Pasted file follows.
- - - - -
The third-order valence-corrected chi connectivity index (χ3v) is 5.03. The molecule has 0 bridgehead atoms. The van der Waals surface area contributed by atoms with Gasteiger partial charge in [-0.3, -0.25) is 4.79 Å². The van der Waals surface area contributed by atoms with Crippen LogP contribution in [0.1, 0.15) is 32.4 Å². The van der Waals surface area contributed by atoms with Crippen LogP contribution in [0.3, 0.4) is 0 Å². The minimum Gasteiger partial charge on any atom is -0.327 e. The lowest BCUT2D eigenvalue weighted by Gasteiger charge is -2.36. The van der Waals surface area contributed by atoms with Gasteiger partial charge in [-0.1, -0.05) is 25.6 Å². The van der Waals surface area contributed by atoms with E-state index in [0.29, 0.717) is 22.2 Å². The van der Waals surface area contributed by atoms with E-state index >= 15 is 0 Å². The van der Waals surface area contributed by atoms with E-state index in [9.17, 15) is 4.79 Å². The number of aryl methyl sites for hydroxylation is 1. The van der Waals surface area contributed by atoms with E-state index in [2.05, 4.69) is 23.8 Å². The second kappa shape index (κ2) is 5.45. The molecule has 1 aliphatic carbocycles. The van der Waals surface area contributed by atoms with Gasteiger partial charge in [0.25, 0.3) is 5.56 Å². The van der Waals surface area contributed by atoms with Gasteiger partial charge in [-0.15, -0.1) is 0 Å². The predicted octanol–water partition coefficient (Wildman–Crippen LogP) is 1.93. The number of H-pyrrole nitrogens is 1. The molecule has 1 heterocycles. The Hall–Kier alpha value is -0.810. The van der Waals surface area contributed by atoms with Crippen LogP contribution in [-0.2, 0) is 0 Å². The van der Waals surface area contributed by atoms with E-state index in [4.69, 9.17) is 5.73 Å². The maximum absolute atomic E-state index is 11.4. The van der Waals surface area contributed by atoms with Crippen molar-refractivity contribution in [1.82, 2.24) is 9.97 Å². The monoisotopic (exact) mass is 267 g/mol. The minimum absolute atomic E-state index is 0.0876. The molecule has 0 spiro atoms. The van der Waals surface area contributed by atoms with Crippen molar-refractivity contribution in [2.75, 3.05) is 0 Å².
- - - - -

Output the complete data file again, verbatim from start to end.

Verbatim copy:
The third-order valence-corrected chi connectivity index (χ3v) is 5.03. The molecule has 0 bridgehead atoms. The van der Waals surface area contributed by atoms with Gasteiger partial charge in [-0.3, -0.25) is 4.79 Å². The van der Waals surface area contributed by atoms with Crippen LogP contribution in [0.1, 0.15) is 32.4 Å². The van der Waals surface area contributed by atoms with Crippen LogP contribution in [0.3, 0.4) is 0 Å². The minimum Gasteiger partial charge on any atom is -0.327 e. The lowest BCUT2D eigenvalue weighted by Gasteiger charge is -2.36. The van der Waals surface area contributed by atoms with Gasteiger partial charge in [-0.1, -0.05) is 25.6 Å². The van der Waals surface area contributed by atoms with E-state index in [0.29, 0.717) is 22.2 Å². The van der Waals surface area contributed by atoms with E-state index >= 15 is 0 Å². The van der Waals surface area contributed by atoms with E-state index in [9.17, 15) is 4.79 Å². The number of aryl methyl sites for hydroxylation is 1. The van der Waals surface area contributed by atoms with E-state index in [2.05, 4.69) is 23.8 Å². The second kappa shape index (κ2) is 5.45. The molecule has 1 aliphatic carbocycles. The van der Waals surface area contributed by atoms with Gasteiger partial charge in [0.25, 0.3) is 5.56 Å². The van der Waals surface area contributed by atoms with Gasteiger partial charge in [-0.15, -0.1) is 0 Å². The predicted octanol–water partition coefficient (Wildman–Crippen LogP) is 1.93. The number of H-pyrrole nitrogens is 1. The molecule has 1 heterocycles. The Hall–Kier alpha value is -0.810. The van der Waals surface area contributed by atoms with Crippen LogP contribution in [-0.2, 0) is 0 Å². The van der Waals surface area contributed by atoms with E-state index in [4.69, 9.17) is 5.73 Å². The maximum absolute atomic E-state index is 11.4. The van der Waals surface area contributed by atoms with Crippen molar-refractivity contribution in [1.82, 2.24) is 9.97 Å². The monoisotopic (exact) mass is 267 g/mol. The minimum absolute atomic E-state index is 0.0876. The molecule has 0 spiro atoms. The van der Waals surface area contributed by atoms with Crippen molar-refractivity contribution in [2.75, 3.05) is 0 Å².